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What Whisk(ey) descriptors Do you Think are BS?

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Jonathan started a discussion

Here's a sample. No judgment here:

Ardbeg ‘Dark cove’ (55%, OB, Committee release, 2016) Four stars and a halfThe label tells us that ‘its heart has been matured in dark sherry casks’. Which doesn’t mean much, really, or only that a part of it was matured (proportions? for how long?) in sherry that probably wasn’t fino or manzanilla. It’s also said, on the label, that it’s the darkest Ardbeg ever. Highly unlikely if you ask me, given the various fantastic dark-oloroso-ed Ardbegs the owners have had in the past. So, the label being partly wrong, doesn’t that make this wee bottle kind of collectable? Despite the fact that it’s yet another NAS? Ach… Colour: gold. Nothing dark, really, we’ve known hundreds of Ardbegs that were darker, both officials and indies. Nose: hold on, cancel any derision or affectionate mockeries, there’s something clearly ‘old Ardbeg’ to this. Really. This very particular creosote-y thing, these soy-saucy touches, this fattish, tar-like medicinal side that’s so different from Laphroaig’s, this natural rubber diluted in brine, the turpentine, the walnuts (the sherry)… Plus, above all, very little of the dullish new-oakiness that’s polluting so many modern malts. Perhaps a little caraway, ginger, and juniper, but that’s all. So far, so perfect. With water: some kind of salted lapsang souchong into which you would have thrown cloves. Mouth (neat): phew, there was a little ‘obvious’ oak in the beginning of the arrival (varnish plus ginger and caraway), and I may like the nose better, but this is frankly very fine, appropriately thickish, cough-syrupy (oh my), with some acidic lemon as well, some smoked ham, perhaps a wee bit of bresaola to please our Italian friends, some salt, and some bitter oranges. Salty soy sauce with some tar liqueur. With water: it takes water well, becoming even peatier, even if more oils from the wood tend to come out as well. A tannicity. Finish: extremely long, and spicier. More cloves, ginger, cumin… Comments: it’s maybe more the oak than the wine that’s been playing the largest part here. I find this Dark cove more to my liking than last year’s… ach, what was the name again? - but I do prefer Uigeadail in this ‘direction’. But it’s excellent indeed. SGP:468 - 88 points.

Cadenhead

Ardbeg 22

9 days ago

9 replies

Jonathan replied

For example, I just had Three Cup Chicken (with soy sauce) and Serge's description of the Dark Cove describes soy sauce. I tried my sample again. Great dram, but doesn't taste much like soy sauce. In fact, no whisky will contain salt, but we talk about brine and salt, especially in Islay whiskies.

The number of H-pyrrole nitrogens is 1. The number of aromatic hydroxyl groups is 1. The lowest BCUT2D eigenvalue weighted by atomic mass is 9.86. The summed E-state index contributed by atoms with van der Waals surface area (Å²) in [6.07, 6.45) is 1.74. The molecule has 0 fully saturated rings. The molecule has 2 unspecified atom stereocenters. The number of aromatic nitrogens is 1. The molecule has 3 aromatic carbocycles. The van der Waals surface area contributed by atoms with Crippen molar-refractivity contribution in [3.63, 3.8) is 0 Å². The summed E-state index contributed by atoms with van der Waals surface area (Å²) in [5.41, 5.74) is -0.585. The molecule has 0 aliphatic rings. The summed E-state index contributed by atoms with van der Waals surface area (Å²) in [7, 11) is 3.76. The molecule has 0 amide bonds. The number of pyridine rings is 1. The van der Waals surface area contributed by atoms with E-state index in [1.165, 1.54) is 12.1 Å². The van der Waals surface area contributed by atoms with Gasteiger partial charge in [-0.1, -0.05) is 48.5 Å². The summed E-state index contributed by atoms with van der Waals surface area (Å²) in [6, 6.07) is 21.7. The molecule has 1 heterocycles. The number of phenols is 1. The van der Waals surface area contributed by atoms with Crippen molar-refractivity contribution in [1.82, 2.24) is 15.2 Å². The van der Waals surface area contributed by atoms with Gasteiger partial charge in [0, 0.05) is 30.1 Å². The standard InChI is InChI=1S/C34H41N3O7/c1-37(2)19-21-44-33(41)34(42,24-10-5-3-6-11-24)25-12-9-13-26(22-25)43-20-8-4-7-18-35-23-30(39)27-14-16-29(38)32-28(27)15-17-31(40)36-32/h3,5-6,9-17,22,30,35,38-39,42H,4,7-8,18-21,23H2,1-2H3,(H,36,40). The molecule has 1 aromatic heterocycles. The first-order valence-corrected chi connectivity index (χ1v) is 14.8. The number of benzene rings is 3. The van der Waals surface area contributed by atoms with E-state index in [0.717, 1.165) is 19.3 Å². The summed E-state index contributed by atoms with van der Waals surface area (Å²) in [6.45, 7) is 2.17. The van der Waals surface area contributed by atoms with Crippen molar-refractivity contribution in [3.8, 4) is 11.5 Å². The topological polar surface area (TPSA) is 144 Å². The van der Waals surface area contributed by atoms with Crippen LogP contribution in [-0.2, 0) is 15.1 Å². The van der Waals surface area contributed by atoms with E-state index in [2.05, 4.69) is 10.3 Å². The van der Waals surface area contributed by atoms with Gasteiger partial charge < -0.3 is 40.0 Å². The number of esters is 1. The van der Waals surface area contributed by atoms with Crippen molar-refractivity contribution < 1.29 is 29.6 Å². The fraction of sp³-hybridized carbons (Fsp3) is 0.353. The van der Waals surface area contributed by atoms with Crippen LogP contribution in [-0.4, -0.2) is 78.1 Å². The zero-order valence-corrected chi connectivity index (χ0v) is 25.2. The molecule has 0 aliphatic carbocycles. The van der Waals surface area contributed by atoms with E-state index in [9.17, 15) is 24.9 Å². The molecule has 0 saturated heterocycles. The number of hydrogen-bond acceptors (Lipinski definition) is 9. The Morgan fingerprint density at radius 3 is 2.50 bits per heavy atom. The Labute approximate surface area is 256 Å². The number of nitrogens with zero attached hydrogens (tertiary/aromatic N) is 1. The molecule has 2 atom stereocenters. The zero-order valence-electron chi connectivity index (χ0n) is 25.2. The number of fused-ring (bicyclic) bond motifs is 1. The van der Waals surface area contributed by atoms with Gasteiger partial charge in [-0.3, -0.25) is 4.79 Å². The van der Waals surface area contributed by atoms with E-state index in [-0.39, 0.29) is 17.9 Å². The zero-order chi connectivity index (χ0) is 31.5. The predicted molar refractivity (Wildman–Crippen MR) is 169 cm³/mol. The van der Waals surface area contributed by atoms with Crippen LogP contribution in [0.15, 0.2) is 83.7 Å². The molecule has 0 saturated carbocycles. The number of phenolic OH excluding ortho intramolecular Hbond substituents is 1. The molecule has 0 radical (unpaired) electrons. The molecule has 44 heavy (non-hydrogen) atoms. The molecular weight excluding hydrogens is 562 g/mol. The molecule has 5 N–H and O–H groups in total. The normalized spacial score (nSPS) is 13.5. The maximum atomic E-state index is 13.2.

What role does the imagination play here, and what are the actual components of that (very real) experience of salt?

To say that everything is subjective is to render many reviews here meaningless.

So what is at stake in these reviews, from which I have learned so much?

9 days ago 0

@OdysseusUnbound

@Jonathan It’s probably just the limitations of language presenting themselves. Some of these “soy sauce” notes might just translate as “something dark and umami” but soy sauce is the closest reference the reviewer can conjure.

7 days ago 2Who liked this?

@Nozinan
Nozinan replied

@OdysseusUnbound Perhaps Tamari sauce might be a better descriptor?

I would have to taste something myself to differentiate between the two...

And then there is VH Soy sauce which I despise, and some of the sauce in packets that have a distinctive cheap north American style Chinese restaurant flavour (Wing's?). And then there is Kikkoman which I like (both soy and Tamari) and then the hundreds of non-English named variations from all over Asia that all taste different.

I guess soy sauce isn't such a great descriptor after all.

But it now makes me wonder...why is it I can differentiate soy sauces so much, and yet I have trouble describing the nuances of my favourite whiskies so specifically?

7 days ago 3Who liked this?

@RianC
RianC replied

@Jonathan - On the surface, tasting notes should be transferable from person to person but, in practice, they are completely subjective: that three cup chicken might be lovely to you but I may dislike it. We might taste the same thing but perceive and experience it differently or, more accurately, idiosyncratically.

I always feel descriptors are just that; describing something that is unfamiliar and unknown but similar to, say, strawberries or, indeed, soy sauce! I don't think I actually taste salt in whisky but it's something akin to or evocative of. Is there a universally agreed upon definition of the flavour of barley, for instance? How a person then writes about a whisky depends on many things e.g. culture, experience (sensorily) and linguistic flexibility.

In short, Serge is French and so prone to flowery and philosophical meanderings laughing fishing_pole_and_fish

7 days ago 4Who liked this?

Jonathan replied

@RianC I think you nailed it. I aspire to that level of perception with whisky, which could become flowery and philosophical. I do often choose purchases after Serge's reviews, for those bottles I can find.

6 days ago 2Who liked this?

@OdysseusUnbound

@Jonathan I like Serge a lot, I just can’t convince my wife to let me remortgage the house so I can buy a bottle of 37 Year Old Port Ellen bottled in 1983 for a small curio shop in Turku, Finland. She’s really selfish and unreasonable.

6 days ago 4Who liked this?

@BlueNote
BlueNote replied

@OdysseusUnbound I feel your pain. I like Serge, too, but I liked it more when his daily posts included a music link. I don't know why he stopped doing that, his taste in music is as eclectic and quirky as his taste in whisky.

5 days ago 1Who liked this?

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